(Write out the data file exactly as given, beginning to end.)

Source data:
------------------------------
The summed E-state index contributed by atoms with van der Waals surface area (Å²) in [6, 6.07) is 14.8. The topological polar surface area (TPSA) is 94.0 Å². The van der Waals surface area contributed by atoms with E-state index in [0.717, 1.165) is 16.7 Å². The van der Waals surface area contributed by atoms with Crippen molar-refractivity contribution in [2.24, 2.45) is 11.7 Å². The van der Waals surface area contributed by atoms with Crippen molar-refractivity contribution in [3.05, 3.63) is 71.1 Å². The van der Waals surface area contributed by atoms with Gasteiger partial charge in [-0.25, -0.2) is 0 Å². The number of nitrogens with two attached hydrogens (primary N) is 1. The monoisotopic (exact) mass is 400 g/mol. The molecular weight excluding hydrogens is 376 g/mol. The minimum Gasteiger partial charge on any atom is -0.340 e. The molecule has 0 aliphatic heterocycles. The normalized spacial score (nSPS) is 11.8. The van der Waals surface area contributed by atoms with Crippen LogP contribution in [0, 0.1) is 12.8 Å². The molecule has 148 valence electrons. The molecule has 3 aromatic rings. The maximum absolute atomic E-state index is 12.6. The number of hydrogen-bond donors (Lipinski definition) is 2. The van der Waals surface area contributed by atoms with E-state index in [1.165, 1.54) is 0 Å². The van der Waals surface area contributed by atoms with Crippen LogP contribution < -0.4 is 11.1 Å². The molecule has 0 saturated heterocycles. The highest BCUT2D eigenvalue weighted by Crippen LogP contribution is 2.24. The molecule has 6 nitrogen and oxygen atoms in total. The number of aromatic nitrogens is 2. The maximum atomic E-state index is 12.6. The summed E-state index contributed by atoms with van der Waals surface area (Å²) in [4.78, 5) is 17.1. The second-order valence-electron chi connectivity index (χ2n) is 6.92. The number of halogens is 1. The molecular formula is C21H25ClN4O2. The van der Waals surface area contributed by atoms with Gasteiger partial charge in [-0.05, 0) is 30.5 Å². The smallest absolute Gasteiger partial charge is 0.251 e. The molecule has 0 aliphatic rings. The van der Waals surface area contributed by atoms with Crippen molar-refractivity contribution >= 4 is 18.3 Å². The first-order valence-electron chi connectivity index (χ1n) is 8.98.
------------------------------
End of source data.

The summed E-state index contributed by atoms with van der Waals surface area (Å²) in [6, 6.07) is 14.8. The topological polar surface area (TPSA) is 94.0 Å². The van der Waals surface area contributed by atoms with E-state index in [0.717, 1.165) is 16.7 Å². The van der Waals surface area contributed by atoms with Crippen molar-refractivity contribution in [2.24, 2.45) is 11.7 Å². The van der Waals surface area contributed by atoms with Crippen molar-refractivity contribution in [3.05, 3.63) is 71.1 Å². The van der Waals surface area contributed by atoms with Gasteiger partial charge in [-0.25, -0.2) is 0 Å². The number of nitrogens with two attached hydrogens (primary N) is 1. The monoisotopic (exact) mass is 400 g/mol. The molecular weight excluding hydrogens is 376 g/mol. The minimum Gasteiger partial charge on any atom is -0.340 e. The molecule has 0 aliphatic heterocycles. The normalized spacial score (nSPS) is 11.8. The van der Waals surface area contributed by atoms with Crippen LogP contribution in [0, 0.1) is 12.8 Å². The molecule has 148 valence electrons. The molecule has 3 aromatic rings. The maximum absolute atomic E-state index is 12.6. The number of hydrogen-bond donors (Lipinski definition) is 2. The van der Waals surface area contributed by atoms with E-state index in [1.165, 1.54) is 0 Å². The van der Waals surface area contributed by atoms with Crippen LogP contribution < -0.4 is 11.1 Å². The molecule has 0 saturated heterocycles. The highest BCUT2D eigenvalue weighted by Crippen LogP contribution is 2.24. The molecule has 6 nitrogen and oxygen atoms in total. The number of aromatic nitrogens is 2. The maximum atomic E-state index is 12.6. The summed E-state index contributed by atoms with van der Waals surface area (Å²) in [4.78, 5) is 17.1. The second-order valence-electron chi connectivity index (χ2n) is 6.92. The number of halogens is 1. The molecular formula is C21H25ClN4O2. The van der Waals surface area contributed by atoms with Gasteiger partial charge in [-0.05, 0) is 30.5 Å². The smallest absolute Gasteiger partial charge is 0.251 e. The molecule has 0 aliphatic rings. The van der Waals surface area contributed by atoms with Crippen molar-refractivity contribution >= 4 is 18.3 Å². The first-order valence-electron chi connectivity index (χ1n) is 8.98.